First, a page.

Unwanted at Past Inaugurals: Tensions, Politics and Unruly Guests

By Karen M. Sughrue
An image from RetroReport

In the days before President Biden's inauguration, Washington went into lockdown. Checkpoints, National Guard troops and miles of fencing, razor wire and barricades were deployed following the Jan. 6 Capitol riot by Trump supporters. But it was not the first time security concerns and political divisions shaped an inauguration.

Shortly before the ceremony, then President-elect Biden said, “I'm not afraid of taking the oath outside.” The practice originated with George Washington, who was sworn in on a balcony overlooking Wall Street “that the greatest number of people…may be witnesses to the solemnity.”

Former President Trump is the first no-show at a successor’s inauguration since 1869. John Adams didn't attend the 1801 inauguration, bitter over his defeat by Thomas Jefferson. Historians say he wanted to catch an early stagecoach home, still grieving over his son’s recent death from alcoholism.

An image from RetroReport

President’s Levee, or all Creation going to the White House, painted by the Robert Cruikshank.

Andrew Jackson’s 1829 inauguration was the first to be open to the public. People swarmed the White House to meet Jackson, a war hero, muddying furniture and spilling spiked orange punch. Congressmen fled through the windows, blaming the mess on giving political rights to the ungovernable.

At Abraham Lincoln’s inauguration in 1861, with civil war on the horizon, soldiers with bayonets and armed undercover agents roamed the crowd. “Had any hostile hand been raised against the President,” one attendee said, “its owner would very speedily have bitten the dust.”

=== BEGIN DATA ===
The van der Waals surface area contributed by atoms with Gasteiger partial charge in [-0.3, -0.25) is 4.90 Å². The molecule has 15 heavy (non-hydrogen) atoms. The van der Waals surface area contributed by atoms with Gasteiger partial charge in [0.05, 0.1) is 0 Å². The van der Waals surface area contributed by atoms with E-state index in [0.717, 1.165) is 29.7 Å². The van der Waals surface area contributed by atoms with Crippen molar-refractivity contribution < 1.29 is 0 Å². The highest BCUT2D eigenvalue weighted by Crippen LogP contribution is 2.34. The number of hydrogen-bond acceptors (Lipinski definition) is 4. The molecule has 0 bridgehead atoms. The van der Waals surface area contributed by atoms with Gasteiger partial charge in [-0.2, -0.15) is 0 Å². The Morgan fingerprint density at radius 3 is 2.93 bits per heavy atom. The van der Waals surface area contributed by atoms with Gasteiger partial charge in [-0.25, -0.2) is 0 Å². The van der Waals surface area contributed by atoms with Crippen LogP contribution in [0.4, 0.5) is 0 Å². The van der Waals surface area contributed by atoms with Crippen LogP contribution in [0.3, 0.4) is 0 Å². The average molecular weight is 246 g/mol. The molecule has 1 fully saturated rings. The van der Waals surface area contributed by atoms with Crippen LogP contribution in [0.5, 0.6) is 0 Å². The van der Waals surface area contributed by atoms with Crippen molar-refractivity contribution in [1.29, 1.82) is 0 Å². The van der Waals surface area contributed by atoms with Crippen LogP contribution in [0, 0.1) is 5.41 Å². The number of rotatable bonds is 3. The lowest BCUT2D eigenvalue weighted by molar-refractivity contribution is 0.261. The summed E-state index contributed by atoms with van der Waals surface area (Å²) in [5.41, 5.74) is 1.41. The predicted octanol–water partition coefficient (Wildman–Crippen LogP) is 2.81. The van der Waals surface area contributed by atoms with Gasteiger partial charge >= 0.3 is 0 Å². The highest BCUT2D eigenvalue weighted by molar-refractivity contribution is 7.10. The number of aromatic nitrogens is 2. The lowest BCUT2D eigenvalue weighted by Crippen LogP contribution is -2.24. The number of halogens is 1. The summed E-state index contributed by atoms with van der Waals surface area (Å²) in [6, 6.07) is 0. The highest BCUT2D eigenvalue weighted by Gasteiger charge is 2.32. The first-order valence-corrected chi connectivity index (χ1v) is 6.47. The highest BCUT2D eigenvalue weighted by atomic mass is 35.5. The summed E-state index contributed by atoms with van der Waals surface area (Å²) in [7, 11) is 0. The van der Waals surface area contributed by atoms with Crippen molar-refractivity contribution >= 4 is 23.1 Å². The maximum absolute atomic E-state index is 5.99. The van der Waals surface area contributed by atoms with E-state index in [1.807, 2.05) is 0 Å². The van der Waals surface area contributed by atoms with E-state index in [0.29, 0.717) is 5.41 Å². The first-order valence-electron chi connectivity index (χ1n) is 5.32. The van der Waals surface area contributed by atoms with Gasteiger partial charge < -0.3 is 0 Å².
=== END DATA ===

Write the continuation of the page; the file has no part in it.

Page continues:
An image from RetroReport

Inauguration of President Hayes. This photo shows the Senate wing of the U.S. Capitol and the crowd on the lawn before it, March 5, 1877.

In 1876, Rutherford B. Hayes’s election was not official until the day before inauguration: Three states had disputed the results, and Congress had to settle the matter. Hayes took the oath in secret, in fear for his life, then took it again in public two days later.

Woodrow Wilson’s 1913 inauguration was disrupted when thousands of women demanding the right to vote staged a protest march. “Women were spit upon, slapped in the face…pelted with burning cigar stubs,” reports said. More than 160 people were arrested.

As inauguration crowds grew, so did security efforts, especially after the attacks of 9/11. SWAT teams, bomb techs, hostage negotiators and dive teams were deployed for Barack Obama’s 2013 inauguration.

An image from RetroReport

Washington’s reception by the ladies, on passing the bridge at Trenton, N.J. April 1789, on his way to New York to be inaugurated first president of the United States.

President Biden abandoned plans to arrive at his inauguration via Amtrak, his usual “man of the people” commute, missing out on the kind of adulation George Washington received from the women of Trenton as he rode by horse from Mt. Vernon to New York for his inauguration in 1789.

Learn something new from history: Subscribe to our newsletter, and follow us on Twitter @RetroReport.